Punting to your opponent with just under 90 seconds to play in any quarter is normally a pretty decent scenario to work from defensively, but CBS broadcaster Verne Lundquist — who is working his final season of SEC football — made a very important observation.
"They use two punters, this is the rugby-style punt," Lundquist said.
Given the influx of Australian punters in college football and the game's recent penchant for rugby-style punting — a punt where a player runs at an angle toward the line of scrimmage and kicks on the move to add momentum to the kick — it's worth noting that the trend actually factored into the outcome of the play here.
Traditional punts, which rotate end-over-end, can bounce toward or away from the kicker due to the spin that is created on the ball, but the hangtime allows teams to manage better coverage of the punt. On the other hand, rugby-style punts normally benefit from added topspin and a lower point of trajectory, which tends to produce kicks that travel farther initially, and more often than not bounce forward, adding additional yardage after impact.
There's also a school of thought that believes it's easier for the kickers to place their kicks with rugby-style punting, while simultaneously making it tougher for returners to field the punts, but that's an argument for another day.
Herein lies the fatal flaw: the trade-off between the hangtime and distance of a punt versus the kicking team's ability to get coverage downfield and in position to cover the kick and bring down the ballcarrier.
Gleeson of Ole Miss, who hails from Melbourne, Australia, may just be a victim of circumstance, but the first mistake Ole Miss made was outkicking its coverage.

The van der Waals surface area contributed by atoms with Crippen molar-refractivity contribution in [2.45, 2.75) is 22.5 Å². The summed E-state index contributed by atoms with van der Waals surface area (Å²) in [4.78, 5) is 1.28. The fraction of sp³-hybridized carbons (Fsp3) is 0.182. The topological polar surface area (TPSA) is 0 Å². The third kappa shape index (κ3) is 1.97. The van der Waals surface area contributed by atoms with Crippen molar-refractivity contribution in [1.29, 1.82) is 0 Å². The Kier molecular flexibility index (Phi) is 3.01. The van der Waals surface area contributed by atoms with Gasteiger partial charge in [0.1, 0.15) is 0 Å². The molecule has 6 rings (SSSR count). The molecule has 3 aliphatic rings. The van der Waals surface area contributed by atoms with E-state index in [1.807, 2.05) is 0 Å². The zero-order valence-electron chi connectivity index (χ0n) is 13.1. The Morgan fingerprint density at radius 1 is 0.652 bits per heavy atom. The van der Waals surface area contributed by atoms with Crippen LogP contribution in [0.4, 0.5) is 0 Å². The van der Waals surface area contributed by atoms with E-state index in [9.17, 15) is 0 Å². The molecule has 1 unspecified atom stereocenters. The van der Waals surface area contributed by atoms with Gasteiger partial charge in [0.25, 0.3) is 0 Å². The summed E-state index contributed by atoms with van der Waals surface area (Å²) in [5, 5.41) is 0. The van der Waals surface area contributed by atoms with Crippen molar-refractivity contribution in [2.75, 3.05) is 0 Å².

A chance for the Jackson to flaunt his breakaway speed is exactly the game-changing play that Alabama needed. The rest is history. Jackson may still be adjusting to his transition from cornerback to safety — a role he has taken to quite nicely — but he's certainly no stranger to the big play with nine career interceptions.
Alabama came out in the second half and scored the first 10 points to take a 27-24 lead, but more importantly, the tide (pun intended) of the game shifted on one play. Alabama would go on to emerge victorious, 48-43, but who knows where the Crimson Tide would have been if not for that jolt before halftime?
It's unclear whether or not Alabama had designs for a different blocking scheme on the return for Gleeson's kicks, but this play shows the poise that Alabama has a team. Despite being down two scores on the road, there's no panic. In fact, Alabama may just have had Ole Miss right where they wanted them.
Good luck getting the oft tight-lipped Nick Saban to divulge any secrets there, but in the meantime, just enjoy what was an instant classic in the age-old Alabama-Ole Miss rivalry. Eddie Jackson and the Crimson Tide sure did.